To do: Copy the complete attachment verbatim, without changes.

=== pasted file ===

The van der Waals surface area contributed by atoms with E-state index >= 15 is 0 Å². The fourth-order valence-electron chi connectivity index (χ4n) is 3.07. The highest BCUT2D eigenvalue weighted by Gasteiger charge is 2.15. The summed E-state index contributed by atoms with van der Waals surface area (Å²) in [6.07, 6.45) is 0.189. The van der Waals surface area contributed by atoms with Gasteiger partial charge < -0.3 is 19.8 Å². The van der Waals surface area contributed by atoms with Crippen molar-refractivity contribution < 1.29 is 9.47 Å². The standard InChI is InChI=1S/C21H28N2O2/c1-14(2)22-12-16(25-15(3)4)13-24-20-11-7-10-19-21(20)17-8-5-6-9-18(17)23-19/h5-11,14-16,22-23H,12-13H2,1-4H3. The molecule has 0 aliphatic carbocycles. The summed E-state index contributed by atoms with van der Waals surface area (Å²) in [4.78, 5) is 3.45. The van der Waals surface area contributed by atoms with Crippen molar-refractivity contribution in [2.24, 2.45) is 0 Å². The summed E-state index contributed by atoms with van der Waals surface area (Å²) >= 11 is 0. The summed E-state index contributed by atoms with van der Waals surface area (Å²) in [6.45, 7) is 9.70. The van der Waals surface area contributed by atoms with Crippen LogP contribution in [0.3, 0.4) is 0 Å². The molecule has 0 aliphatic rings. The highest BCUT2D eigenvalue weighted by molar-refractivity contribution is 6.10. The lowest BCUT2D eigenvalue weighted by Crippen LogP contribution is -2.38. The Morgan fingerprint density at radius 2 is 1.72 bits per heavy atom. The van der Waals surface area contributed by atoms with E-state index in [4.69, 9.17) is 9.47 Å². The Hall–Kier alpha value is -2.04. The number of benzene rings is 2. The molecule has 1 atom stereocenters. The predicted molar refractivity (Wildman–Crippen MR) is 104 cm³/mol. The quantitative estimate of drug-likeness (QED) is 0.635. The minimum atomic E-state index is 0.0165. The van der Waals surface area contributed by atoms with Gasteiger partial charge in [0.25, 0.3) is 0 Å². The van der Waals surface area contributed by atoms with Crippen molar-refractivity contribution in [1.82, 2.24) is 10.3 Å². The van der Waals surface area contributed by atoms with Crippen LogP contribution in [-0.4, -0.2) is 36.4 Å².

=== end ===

The van der Waals surface area contributed by atoms with E-state index >= 15 is 0 Å². The fourth-order valence-electron chi connectivity index (χ4n) is 3.07. The highest BCUT2D eigenvalue weighted by Gasteiger charge is 2.15. The summed E-state index contributed by atoms with van der Waals surface area (Å²) in [6.07, 6.45) is 0.189. The van der Waals surface area contributed by atoms with Gasteiger partial charge < -0.3 is 19.8 Å². The van der Waals surface area contributed by atoms with Crippen molar-refractivity contribution < 1.29 is 9.47 Å². The standard InChI is InChI=1S/C21H28N2O2/c1-14(2)22-12-16(25-15(3)4)13-24-20-11-7-10-19-21(20)17-8-5-6-9-18(17)23-19/h5-11,14-16,22-23H,12-13H2,1-4H3. The molecule has 0 aliphatic carbocycles. The summed E-state index contributed by atoms with van der Waals surface area (Å²) in [4.78, 5) is 3.45. The van der Waals surface area contributed by atoms with Crippen molar-refractivity contribution in [2.24, 2.45) is 0 Å². The summed E-state index contributed by atoms with van der Waals surface area (Å²) >= 11 is 0. The summed E-state index contributed by atoms with van der Waals surface area (Å²) in [6.45, 7) is 9.70. The van der Waals surface area contributed by atoms with Crippen LogP contribution in [0.3, 0.4) is 0 Å². The molecule has 0 aliphatic rings. The highest BCUT2D eigenvalue weighted by molar-refractivity contribution is 6.10. The lowest BCUT2D eigenvalue weighted by Crippen LogP contribution is -2.38. The Morgan fingerprint density at radius 2 is 1.72 bits per heavy atom. The van der Waals surface area contributed by atoms with E-state index in [4.69, 9.17) is 9.47 Å². The Hall–Kier alpha value is -2.04. The number of benzene rings is 2. The molecule has 1 atom stereocenters. The predicted molar refractivity (Wildman–Crippen MR) is 104 cm³/mol. The quantitative estimate of drug-likeness (QED) is 0.635. The minimum atomic E-state index is 0.0165. The van der Waals surface area contributed by atoms with Gasteiger partial charge in [0.25, 0.3) is 0 Å². The van der Waals surface area contributed by atoms with Crippen molar-refractivity contribution in [1.82, 2.24) is 10.3 Å². The van der Waals surface area contributed by atoms with Crippen LogP contribution in [-0.4, -0.2) is 36.4 Å².